There are three published series looking at the impact of neoadjuvant chemotherapy in patients with muscle invasive micropapillary bladder cancer. In 154 patients from the National Cancer Database, neoadjuvant chemotherapy was administered in 35, and 119 underwent immediate cystectomy (40). The risk of extravesical extension was reduced from 73% to 46% but there was no overall survival benefit. The 5-year overall survival was 63% which compared to 71% in patients not receiving neoadjuvant chemotherapy. In the second series of 40 patients with muscle invasive micropapillary urothelial carcinoma who received neoadjuvant chemotherapy, 15 (45%) were down-staged to pT0, but there was no apparent overall survival benefit (41). Finally, in the third series, neoadjuvant chemotherapy appeared to improve survival in patients with muscle invasive micropapillary bladder cancer only in the absence of concomitant hydronephrosis (42). None of these series are large enough to anticipate that a survival advantage would be expected with neoadjuvant chemotherapy, especially in a retrospective analysis with likely selection bias, but they do confirm that the pathologic response of micropapillary urothelial carcinoma to neoadjuvant chemotherapy appears to be similar to conventional urothelial carcinoma.
Treatment algorithms for small cell carcinoma of the bladder borrow from evidence-based algorithms for small cell lung cancer (36,43). Chemotherapy is the mainstay of treatment in lung because small cell carcinoma metastasizes early but is highly chemosensitive. The paradigm for small cell bladder cancer is therefore primary chemotherapy followed by consolidative local therapy. The optimal chemotherapy regimen is thought to be cisplatin/etoposide because that is the standard in small cell lung cancer.
Small cell carcinoma is noteworthy for early metastasis and a propensity to spread to bones and brain. As results, staging should include a CT or MRI of the head and a bone scan. There is not yet compelling evidence to administer prophylactic brain radiation, as there is for small cell carcinoma of the lung. In one series from MD Anderson Cancer Center 50% of patients with T3–T4, node positive, or metastatic bladder cancer had brain metastases (43). There is therefore a trial underway at this center testing prophylactic cranial irradiation in patients with ≥ cT3b disease.
The single arm PURE-01 trial testing systemic administration of the immune checkpoint inhibitor pembrolizumab prior to radical cystectomy for muscle invasive bladder cancer included also patients with variant histology, and therefore provides an early glimpse into the relative benefit of immunotherapy in variant histology compared to conventional urothelial carcinoma (44). Thirty-four of 114 patients in this trial had a component of variant histology, and 19 had >50% variant histology. A broad spectrum of variants was represented. Downstaging to ≤ ypT1N0 was observed in 56% of pure urothelial carcinoma, 67% of variant histology if it represented ≤50% of the tumor, and 42% of variant histology if it represented >50% of the tumor. However, responses were only observed in patients with squamous differentiation or lymphoepithelioma-like variant, and there were no responses in any of the remaining nine patients with other variants. More studies are required to explore the role of immunotherapy in variant histologies.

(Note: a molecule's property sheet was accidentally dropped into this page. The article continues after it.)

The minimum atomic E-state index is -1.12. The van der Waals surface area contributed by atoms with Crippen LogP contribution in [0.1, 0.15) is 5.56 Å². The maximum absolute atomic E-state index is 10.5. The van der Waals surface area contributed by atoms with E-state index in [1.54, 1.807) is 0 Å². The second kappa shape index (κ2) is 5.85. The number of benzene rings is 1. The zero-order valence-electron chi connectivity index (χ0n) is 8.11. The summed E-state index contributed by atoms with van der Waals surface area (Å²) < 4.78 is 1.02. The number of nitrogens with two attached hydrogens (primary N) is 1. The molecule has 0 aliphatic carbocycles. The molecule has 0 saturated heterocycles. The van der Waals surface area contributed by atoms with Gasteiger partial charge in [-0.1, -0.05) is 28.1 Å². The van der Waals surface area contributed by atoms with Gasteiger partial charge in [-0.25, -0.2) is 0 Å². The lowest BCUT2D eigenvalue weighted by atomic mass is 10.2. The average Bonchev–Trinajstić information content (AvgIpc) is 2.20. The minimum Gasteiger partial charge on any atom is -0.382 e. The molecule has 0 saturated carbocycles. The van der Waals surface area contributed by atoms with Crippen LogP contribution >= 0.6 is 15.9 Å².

The management of muscle invasive bladder cancer with variant histology is summarized in Figure 3.
Metastatic bladder cancer
Variant histology has up until now had few direct implications for management of patients with metastatic urothelial carcinoma. Conventional cisplatin or carboplatin-based chemotherapy is administered to these patients and second-line therapies including immunotherapy, fibroblast growth factor receptor (FGFR)-targeted therapy and enfortumab vedotin do not differentiate by histologic variants (45,46). There is an absence of evidence regarding the efficacy of all of these agents in patients with variant histology, and they are therefore treated similarly to conventional urothelial carcinoma.
One study of PD-L1 expression according to histologic subtype found higher expression in sarcomatoid carcinoma compared to conventional urothelial carcinoma, but otherwise similar expression across subtypes (47). However, PD-L1 expression has not correlated well with response to immunotherapy in urothelial carcinoma.
The major trials of immune checkpoint inhibitors in the post-platinum metastatic and locally advanced setting included patients with ≤50% variant histology, but the results for this subgroup have not usually been reported specifically. The Keynote-045 trial comparing pembrolizumab to chemotherapy in this disease state reported on subgroup analysis that patients with mixed histology (n=155) had greater relative overall survival benefit with pembrolizumab [hazard ratio (HR) 0.58] than patients with urothelial carcinoma (n=383; HR 0.80) (48).
A single arm phase II trial testing nivolumab (anti-PD-1) and ipilimumab (anti-CTLA4) in advanced rare genitourinary cancers included five patients with urothelial carcinoma of the bladder containing variant histology, in addition to a larger subset of 14 patients with primary adenocarcinoma or squamous cell carcinoma. In a preliminary report two of three small cell cases had an objective response, while the sole plasmacytoid tumor also responded and the sole sarcomatoid tumor did not (49).
In a multicenter retrospective analysis of outcomes after immune checkpoint blockade (mostly atezolizumab and pembrolizumab) in 395 patients with advanced urothelial carcinoma, the objective response rate was 28% for conventional urothelial carcinoma (70% of patients) and 29% for mixed variant and conventional urothelial carcinoma (30% of patients) (50). The study does not describe what proportion of patients were platinum-refractory versus first line cisplatin-ineligible. The response rate was somewhat higher in sarcomatoid carcinoma [38% in 16 patients; odds ratio (OR) 1.51 (95% confidence interval (CI): 0.53–4.30)] and somewhat lower in plasmacytoid carcinoma (17% in 12 patients; OR 0.50 (95% CI: 0.11–2.35)), but otherwise similar in squamous differentiation (28%), micropapillary (28%), and glandular differentiation (20%). The proportion of variant histology was not available to these authors. The progression-free and overall survival was similar between conventional urothelial carcinoma and variant histology. The sample size for each cohort is too small to draw any definitive conclusions, but importantly there is no indication that any one subtype should not receive immunotherapy.